- Push notifications and alerts to direct board members to new updates and documents.
- Allow directors to navigate the archive of electronic documents without fuss.
- Allow directors to annotate documents and keep those notes even if the document is updated.
- Access 24/7 support from a specially trained in-house support team
Board portal software can help secretaries save a huge amount of time compiling and distributing the board pack. However, this benefit is usually overlooked when organizations are considering whether they should go digital.
Sure, no board portal can prevent report authors from making changes right before the board pack is due to go out, but sophisticated board portals can make those unexpected changes more manageable for secretaries whose job is to ensure directors get all the information they need for an upcoming board meeting.
Board portals offer the following perks for your secretary team and organization as a whole:
- Speed and an intuitive user interface, eliminating many time-consuming processes and relieving the workload for secretaries.
- Publish board packs, as well as updates or late documents with one click.
- Amand agenda items with drag and drop functionality.
- Arrange files in any format with drag and drop functionality.
- Preview and collaborate on document drafts before they are published.
- Control who sees specific documents, as well as who can edit them.
- Calculate agenda timings automatically.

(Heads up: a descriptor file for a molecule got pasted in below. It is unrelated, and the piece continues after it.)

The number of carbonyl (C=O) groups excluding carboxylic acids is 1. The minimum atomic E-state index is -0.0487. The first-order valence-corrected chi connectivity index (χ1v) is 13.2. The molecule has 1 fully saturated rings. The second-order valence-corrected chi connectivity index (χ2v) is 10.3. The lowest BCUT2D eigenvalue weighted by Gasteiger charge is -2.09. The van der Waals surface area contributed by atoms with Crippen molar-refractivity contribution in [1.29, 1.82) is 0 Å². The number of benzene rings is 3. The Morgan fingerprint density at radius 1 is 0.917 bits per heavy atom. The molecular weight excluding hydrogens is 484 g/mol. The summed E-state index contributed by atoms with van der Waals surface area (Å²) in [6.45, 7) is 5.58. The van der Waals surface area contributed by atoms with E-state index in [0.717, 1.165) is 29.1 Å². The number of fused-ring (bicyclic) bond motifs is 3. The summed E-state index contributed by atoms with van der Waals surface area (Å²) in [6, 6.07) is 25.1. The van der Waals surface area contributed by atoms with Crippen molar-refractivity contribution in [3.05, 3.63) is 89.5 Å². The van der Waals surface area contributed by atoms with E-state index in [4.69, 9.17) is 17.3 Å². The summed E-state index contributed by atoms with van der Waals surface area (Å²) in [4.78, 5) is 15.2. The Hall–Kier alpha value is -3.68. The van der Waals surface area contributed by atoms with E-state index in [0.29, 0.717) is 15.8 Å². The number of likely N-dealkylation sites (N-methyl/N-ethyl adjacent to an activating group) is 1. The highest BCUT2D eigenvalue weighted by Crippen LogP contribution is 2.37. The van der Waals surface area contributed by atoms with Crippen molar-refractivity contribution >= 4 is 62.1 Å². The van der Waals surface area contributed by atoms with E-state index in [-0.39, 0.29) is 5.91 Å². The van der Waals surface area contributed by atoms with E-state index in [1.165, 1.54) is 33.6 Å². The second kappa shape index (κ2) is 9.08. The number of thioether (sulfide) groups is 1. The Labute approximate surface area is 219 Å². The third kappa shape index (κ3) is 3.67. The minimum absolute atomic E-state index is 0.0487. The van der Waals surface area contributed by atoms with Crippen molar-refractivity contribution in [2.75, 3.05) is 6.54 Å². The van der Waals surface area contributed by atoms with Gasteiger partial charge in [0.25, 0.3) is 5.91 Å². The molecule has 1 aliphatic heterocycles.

- Keep track of the company’s audit trail easily.
- Streamline report briefings, task management, feedback, deadlines, and more.
The best board portal software eliminates constant back-and-forth emails between report writers and other members of the organization, unclogging your inbox and reducing the security of risk of leaking sensitive documents. Writers can also use the platform to make the reports more accurate and help improve company decisions.
For example, board portals can help:
- Manage briefings, version control, and deadlines in one platform.
- Provide feedback on papers between the secretary team and report writers.
- Provide templates, guidance, and training for report writers to create more effective reports.
An organization’s IT team has to ensure the board uses the right technology and any documents are secure. While every company has its own requirements, a board portal should offer the following benefits to IT teams:
- 24/7 support from trained support staff.
- Total encryption at rest and in transit.
- Complete control over access rights and authentication (for example, two-factor login-ins).
- Remote wipe functionality in the event of missing devices.
- Complete audit trail of company activity.
- Third-party penetration testing
- Security audits
- Comprehensive continuity and disaster recovery plans (this could include an uptime guarantee).
As you can see, board portal software is essential for any company looking to streamline its practices and scale its business. While it is primarily used for boards and directors, the software can be useful for any committee or meeting that requires shared use of documents and robust security.